LBJ: By the way, John, you wanna know where the hole in my heart came from? Cigarettes. Mother-fucking tons of cigarettes. Fuck, I probably have a hundred holes in my heart from all that smoking back in the day. Listen to this, boy: My heart probably looks like Bonnie and Clyde's shot-up Ford Deluxe, *roaring laughter*. But I'll tell you, I haven't smoked a single one since my heart attack. Not a single one in 13 years.
He beamed at me with a sense of pride.
LBJ: Mothman doesn't take kindly to crowds, nor people that're locked and loaded. Seems like Mothman's pretty weak, eh? Least not strong enough to withstand a bullet, or a mob. Why does he catch young folks doing it in cars? Cause no bastard's gonna start fistfighting a Mothman while his dick's half stuck in his lady. Mothman's weak, but he still got his way, didn't he? Clever bastard.
LBJ: You have to play nice with the critters John. You gotta massage their breasts. Like this, *he gesticulates*. Some of them are as scared of you as you are of them. Gotta put on some lipstick and blow 'em some kisses, you know what I mean? What makes you a good critter chaser is you play nice with them—you know, those flashlight games—and you still kept your sanity. But you gotta step it up a bit more. You gotta get closer.
JK: What do you mean?
LBJ: I've got a story for you, John. It's a good one. Even better than the diaper one. It was a story a friend—well, let's call him Kevin Smale. Kevin Smale told me this story the other day, and you have to got to hear it.
I will end this excerpt by saying that Lyndon ended up getting what he wanted out of me.
John would never tell me the contents of this story. Despite Lyndon's framing, Keel supposed it was most likely fictitious, probably improvised. John Keel died in 2009. And Lyndon Johnson died in 1973. So unless this story had been yarned off to someone else, it seemed to be lost to history.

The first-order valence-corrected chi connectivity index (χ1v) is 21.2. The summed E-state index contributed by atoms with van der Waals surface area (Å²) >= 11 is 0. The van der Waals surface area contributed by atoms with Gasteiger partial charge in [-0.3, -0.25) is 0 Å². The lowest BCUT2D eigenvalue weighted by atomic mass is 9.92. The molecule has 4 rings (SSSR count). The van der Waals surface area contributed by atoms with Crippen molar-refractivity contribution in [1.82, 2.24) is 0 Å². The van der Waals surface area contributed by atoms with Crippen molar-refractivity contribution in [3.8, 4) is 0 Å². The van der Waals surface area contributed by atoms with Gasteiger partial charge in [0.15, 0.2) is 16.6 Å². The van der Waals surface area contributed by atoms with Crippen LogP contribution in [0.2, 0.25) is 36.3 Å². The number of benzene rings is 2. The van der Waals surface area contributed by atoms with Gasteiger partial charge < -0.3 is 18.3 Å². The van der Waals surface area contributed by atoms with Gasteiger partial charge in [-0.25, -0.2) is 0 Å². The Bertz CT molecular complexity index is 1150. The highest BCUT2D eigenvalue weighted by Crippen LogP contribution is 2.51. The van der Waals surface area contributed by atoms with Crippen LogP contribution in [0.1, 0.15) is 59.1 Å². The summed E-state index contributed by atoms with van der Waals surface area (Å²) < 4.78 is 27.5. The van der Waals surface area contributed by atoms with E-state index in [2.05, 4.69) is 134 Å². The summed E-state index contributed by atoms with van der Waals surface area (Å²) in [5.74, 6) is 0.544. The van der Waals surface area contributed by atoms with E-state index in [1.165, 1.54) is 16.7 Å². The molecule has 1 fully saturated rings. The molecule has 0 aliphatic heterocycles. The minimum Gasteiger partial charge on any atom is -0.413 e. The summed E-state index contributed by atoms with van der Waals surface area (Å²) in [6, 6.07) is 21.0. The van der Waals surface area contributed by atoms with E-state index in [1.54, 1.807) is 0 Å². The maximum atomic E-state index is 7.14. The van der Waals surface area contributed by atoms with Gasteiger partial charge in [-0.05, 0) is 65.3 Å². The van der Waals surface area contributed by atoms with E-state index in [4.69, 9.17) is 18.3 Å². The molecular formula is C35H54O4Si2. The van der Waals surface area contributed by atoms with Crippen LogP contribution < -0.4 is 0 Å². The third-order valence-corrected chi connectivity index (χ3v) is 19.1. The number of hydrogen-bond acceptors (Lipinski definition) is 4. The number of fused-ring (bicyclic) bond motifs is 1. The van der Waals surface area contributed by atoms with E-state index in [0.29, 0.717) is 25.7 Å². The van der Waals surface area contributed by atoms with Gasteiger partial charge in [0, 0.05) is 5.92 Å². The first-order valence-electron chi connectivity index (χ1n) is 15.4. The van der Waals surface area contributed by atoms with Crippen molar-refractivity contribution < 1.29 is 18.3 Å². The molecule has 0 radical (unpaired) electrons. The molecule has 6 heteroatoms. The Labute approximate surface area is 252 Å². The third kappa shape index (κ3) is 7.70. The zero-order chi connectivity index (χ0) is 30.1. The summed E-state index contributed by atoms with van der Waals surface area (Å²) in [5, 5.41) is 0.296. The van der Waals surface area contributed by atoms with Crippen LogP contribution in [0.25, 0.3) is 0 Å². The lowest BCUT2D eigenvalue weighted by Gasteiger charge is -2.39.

So I decided, recently, to go ahead and see if I could find the yarn. It didn't go so well. I poked some acquaintances and relatives of the late Johnson, and most of them had no clue what I was talking about, and probably suspected that I was crazy.
But then, I received an email:
SUBJECT: He's coming for you.
BODY: He's coming for you.
Uh oh. So, either one of the people I had poked had anonymously sent this to me—and now I'm scared to talk to them again—or I've become the target of one of the critters that always used to bother John.
It appears to be the first part of a multi-part story, detailing an incident—a disappearance—that occurred in the Texas Hill Country in 1941. I have my suspicions that it's an elaboration of the story Lyndon told John. Whether the tale was originated by Lyndon, or the pseudonymous "Kevin Smale," this draft was probably not written by Lyndon, given the length.
I assume I'm going to receive the subsequent parts of the story according to some schedule. In any case, I'll hold off on publishing them for a week or so after I receive them (Like John, I'd like some buffer time to privately investigate what I'm reading before getting swarmed with meddlers).